This duo concert features Rome-based composer Alvin Curran and percussionist William Winant. The pieces are derived from compositions Curran composed for specifically for the duo, and are largely included in his upcoming publication The Alvin Curran Fake Book.
The works selected will be performed on Piano, Keyboard Sampler, percussions, voice(s), and objects in the space.
Alvin Curran is a contemporary American composer whose work incorporates multimedia, visual arts, improvisation, and written music. He studied with Milton Babbitt and Elliott Carter in the early ’60s, but by 1965 found himself in Rome as co-founder of the pioneering touring electronic performance group Musica Elettronica Viva, with whom he worked until 1971. During this time, Curran also made significant contact with English composer Cornelius Cardew, whom he assisted, and Italian Giacinto Scelsi, whom Curran regarded as a mentor. After MEV parted company, Curran decided to remain in Rome, where he taught at the Accademia Nazionale d’Arte Drammatica until 1980; the bulk of his work with synthesizer and tapes dates from this time. In 1980, Curran was named the Darius Milhaud Professor of Composition at Mills College in Oakland, CA, a position he held until his retirement in 2006; Curran also maintained a residence in Rome during these years. Around 1980, Curran’s focus began to shift again toward conventional instruments, and with the availability of MIDI technology beginning in the mid-’80s, Curran brought the electronics and installation elements back into his work. Since then he has been involved an extremely eclectic mix of projects, ranging from extended works for piano solo to works like Pozzulana (2005), scored for 10 laptops, 2 drum kits, electric bass, 4 voices, and 12 live instruments.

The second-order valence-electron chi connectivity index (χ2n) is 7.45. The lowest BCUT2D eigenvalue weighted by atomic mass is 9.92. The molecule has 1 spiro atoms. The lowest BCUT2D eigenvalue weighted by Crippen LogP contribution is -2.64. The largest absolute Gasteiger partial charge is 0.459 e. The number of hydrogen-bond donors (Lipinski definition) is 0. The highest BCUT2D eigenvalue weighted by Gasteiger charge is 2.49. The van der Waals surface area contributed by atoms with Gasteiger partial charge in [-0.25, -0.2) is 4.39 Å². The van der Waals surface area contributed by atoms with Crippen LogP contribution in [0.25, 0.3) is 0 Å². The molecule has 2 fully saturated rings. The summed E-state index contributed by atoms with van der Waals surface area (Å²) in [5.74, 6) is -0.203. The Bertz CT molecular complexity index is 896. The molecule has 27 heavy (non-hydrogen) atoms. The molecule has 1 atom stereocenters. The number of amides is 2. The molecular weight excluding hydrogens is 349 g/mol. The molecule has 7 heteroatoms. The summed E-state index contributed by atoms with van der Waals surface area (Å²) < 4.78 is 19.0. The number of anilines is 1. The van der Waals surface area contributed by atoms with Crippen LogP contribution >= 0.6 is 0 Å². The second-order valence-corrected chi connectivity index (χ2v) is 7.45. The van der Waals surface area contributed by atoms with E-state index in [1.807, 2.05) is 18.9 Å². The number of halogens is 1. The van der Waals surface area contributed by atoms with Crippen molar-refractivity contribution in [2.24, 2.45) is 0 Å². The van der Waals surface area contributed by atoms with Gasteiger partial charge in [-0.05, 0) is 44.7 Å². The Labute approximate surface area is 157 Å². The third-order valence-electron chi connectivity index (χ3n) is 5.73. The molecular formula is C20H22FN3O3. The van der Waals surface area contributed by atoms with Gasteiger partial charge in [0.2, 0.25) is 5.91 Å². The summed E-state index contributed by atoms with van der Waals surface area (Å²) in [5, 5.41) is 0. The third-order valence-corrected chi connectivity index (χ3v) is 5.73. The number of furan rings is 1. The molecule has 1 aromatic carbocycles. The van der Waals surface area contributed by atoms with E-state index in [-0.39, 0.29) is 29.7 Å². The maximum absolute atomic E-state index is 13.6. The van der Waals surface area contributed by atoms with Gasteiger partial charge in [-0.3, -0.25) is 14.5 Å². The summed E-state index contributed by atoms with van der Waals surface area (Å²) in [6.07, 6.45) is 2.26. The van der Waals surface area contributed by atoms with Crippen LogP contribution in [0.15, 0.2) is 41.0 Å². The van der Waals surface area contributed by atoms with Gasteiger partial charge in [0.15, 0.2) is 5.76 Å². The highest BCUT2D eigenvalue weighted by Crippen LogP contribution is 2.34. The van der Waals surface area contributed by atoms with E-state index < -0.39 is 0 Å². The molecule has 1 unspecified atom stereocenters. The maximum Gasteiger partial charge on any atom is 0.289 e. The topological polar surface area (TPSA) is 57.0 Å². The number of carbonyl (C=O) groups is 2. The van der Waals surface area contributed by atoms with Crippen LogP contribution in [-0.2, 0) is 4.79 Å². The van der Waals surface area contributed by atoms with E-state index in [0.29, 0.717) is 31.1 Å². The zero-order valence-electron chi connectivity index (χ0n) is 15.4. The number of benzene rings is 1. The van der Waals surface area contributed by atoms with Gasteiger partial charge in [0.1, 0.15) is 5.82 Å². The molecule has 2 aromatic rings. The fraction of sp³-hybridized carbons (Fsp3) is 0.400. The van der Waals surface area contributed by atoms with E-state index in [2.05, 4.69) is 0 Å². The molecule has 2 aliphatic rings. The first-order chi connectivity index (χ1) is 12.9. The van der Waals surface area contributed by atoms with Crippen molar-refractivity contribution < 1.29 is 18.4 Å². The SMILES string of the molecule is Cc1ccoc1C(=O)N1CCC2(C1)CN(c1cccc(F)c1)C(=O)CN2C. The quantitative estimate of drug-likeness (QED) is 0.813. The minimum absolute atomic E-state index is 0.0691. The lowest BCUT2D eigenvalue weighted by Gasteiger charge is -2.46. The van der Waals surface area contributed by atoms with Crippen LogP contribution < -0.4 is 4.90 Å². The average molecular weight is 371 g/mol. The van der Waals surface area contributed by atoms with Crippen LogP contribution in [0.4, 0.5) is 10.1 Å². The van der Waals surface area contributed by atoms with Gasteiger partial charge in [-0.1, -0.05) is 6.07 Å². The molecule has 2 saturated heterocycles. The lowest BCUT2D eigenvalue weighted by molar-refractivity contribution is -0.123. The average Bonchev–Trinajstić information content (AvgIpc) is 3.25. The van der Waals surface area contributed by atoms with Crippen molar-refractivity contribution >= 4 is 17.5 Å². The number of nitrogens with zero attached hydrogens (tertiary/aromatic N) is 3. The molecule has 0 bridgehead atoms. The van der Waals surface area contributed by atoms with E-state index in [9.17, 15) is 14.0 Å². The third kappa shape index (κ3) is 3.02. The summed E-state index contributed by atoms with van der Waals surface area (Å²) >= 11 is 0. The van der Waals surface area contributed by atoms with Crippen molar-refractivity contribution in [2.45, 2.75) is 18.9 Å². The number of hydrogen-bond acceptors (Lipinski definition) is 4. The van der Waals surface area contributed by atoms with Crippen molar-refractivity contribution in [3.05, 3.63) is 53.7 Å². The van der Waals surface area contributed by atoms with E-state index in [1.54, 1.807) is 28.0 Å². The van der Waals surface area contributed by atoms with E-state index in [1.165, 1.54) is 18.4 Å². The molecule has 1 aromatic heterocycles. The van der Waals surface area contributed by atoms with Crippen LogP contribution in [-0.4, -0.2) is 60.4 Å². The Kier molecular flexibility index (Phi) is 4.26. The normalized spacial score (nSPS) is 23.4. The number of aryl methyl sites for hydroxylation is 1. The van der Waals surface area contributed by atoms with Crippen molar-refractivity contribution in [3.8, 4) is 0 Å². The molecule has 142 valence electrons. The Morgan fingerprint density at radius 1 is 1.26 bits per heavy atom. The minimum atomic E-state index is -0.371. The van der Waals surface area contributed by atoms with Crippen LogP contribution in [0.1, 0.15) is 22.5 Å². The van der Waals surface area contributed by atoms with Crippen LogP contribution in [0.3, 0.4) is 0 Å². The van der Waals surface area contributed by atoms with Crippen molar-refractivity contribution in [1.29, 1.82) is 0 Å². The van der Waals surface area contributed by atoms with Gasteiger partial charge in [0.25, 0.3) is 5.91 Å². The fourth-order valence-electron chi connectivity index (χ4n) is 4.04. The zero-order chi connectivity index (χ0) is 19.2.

Curran’s output is so varied that it is impossible to come away from his work with a unified impression. However, there is no disputing the care and skill he invests in each creation, and his works have been widely adopted by performers such asKronos Quartet, The Bang On a Can All-Stars, Yvar Mishakoff, The EAR Unit, Ursula Oppens, and many others. Among the works that have gained him the most acclaim are the series of piano pieces entitled Inner Cities (begun 1991 and ongoing; by 2008 running to 13 in the cycle) and Crystal Psalms (1988) scored for six choruses and six sextets broadcasting from six different European nations, written in observance of the 50th anniversary of Kristallnacht. Currancites as his personal favorite the piece Schtyx (1992), written for the Abel-Steinberg-Winant Trio.